The Polls Weren't Wrong
When I first spoke to my school in late October, Clinton had about a 70% chance of winning in the polls. We all forgot the implication that 30% is not zero and far from it. He had a 1/3 chance of winning, which is still pretty possible. Secondly, the polls were off, but the 2016 polls were actually slightly more accurate than the 2012 ones. Only in 2012, the polling error didn't change the outcome. Here's an eerie title from Nate Silver (who I vowed to never link again) just 4 days before the election: "Trump Is Just A Normal Polling Error Behind Clinton". And finally, last minute undecided voters (who can't be measured well) did seem to shift towards Trump (was it Comey, Russia, Johnson, or likely Clinton's fault?).

Very Very Close Election
It looks now that Hillary Clinton is going to get more than 2.9 million votes than Donald Trump. In fact, if you convince 38,595 Trump voters in close states to switch to Clinton she wins. That's close. But of course the Electoral College system choses the president. That was relatively close too. Trump's victory is 46th out of 58 in past presidential elections.

No Obama 3rd Term 
The now well known "Prediction Professor" has a successful 13 yes or no question system for predicting a win (in this case, a Trump win). You can read them all here, but most of them come down to much larger factors beyond the candidates themselves. Very rarely does a political party get 3rd term in the presidency (it takes a Jefferson, Jackson, or Roosevelt) and it seems now it was Clinton's election to lose. If fact, I think Biden was the Dems only chance.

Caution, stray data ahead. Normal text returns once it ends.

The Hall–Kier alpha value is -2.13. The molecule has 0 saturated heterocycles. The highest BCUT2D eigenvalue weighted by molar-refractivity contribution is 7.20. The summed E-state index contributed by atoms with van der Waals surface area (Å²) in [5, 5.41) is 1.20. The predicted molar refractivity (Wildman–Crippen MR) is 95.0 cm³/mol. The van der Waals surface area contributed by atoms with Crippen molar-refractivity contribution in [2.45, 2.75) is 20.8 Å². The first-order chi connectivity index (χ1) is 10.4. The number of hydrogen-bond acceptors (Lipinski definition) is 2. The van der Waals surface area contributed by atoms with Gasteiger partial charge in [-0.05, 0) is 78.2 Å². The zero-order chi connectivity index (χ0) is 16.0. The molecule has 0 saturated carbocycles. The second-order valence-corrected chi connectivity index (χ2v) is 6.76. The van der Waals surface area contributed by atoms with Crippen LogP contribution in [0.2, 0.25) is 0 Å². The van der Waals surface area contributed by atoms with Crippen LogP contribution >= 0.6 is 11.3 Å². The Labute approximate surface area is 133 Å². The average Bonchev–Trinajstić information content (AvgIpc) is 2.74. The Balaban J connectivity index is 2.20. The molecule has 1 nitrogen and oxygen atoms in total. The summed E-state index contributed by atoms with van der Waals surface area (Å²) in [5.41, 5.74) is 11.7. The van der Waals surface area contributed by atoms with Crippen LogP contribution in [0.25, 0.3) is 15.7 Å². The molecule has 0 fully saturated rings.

Party Loyalty Trumped (Literally)
The most surprising thing for me this season was just how little Trump's surprises mattered. Since his initial Birther claims in 2011 and every unelectable thing he did since, I'd assumed he couldn't win. I assumed the Republican base would not get behind someone who wasn't a Republican just a few years ago. I assumed... well you know what happens...

  • 81% of white evangelicals supported Trump, more than voted for last 3 Republicans (looks like they didn't read my post on the abortion)
  • Hispanics and African Americans voted for Trump more than the last Republican (at the end of the day, Hillary was no Obama)
  • Midwest/Rust Belt (PA, MI, WI, OH) voted with what they hoped for their wallet over any dreams of social justice
  • Rural America is underrepresented in our nationally culture, but purposefully overrepresented in the Electoral College, and voted for Trump by a huge margin 

You can see the rural/urban divide in the nation, my home state, and even in my precinct here in the city of Greenville
Trump won in at least part because he was Trump, and if there's one thing his first 2 weeks as President prove, he's still Trump.

Tuesday, November 08, 2016

Six Presidential Candidates on My Ballot Not Named Trump

Sign in front of my house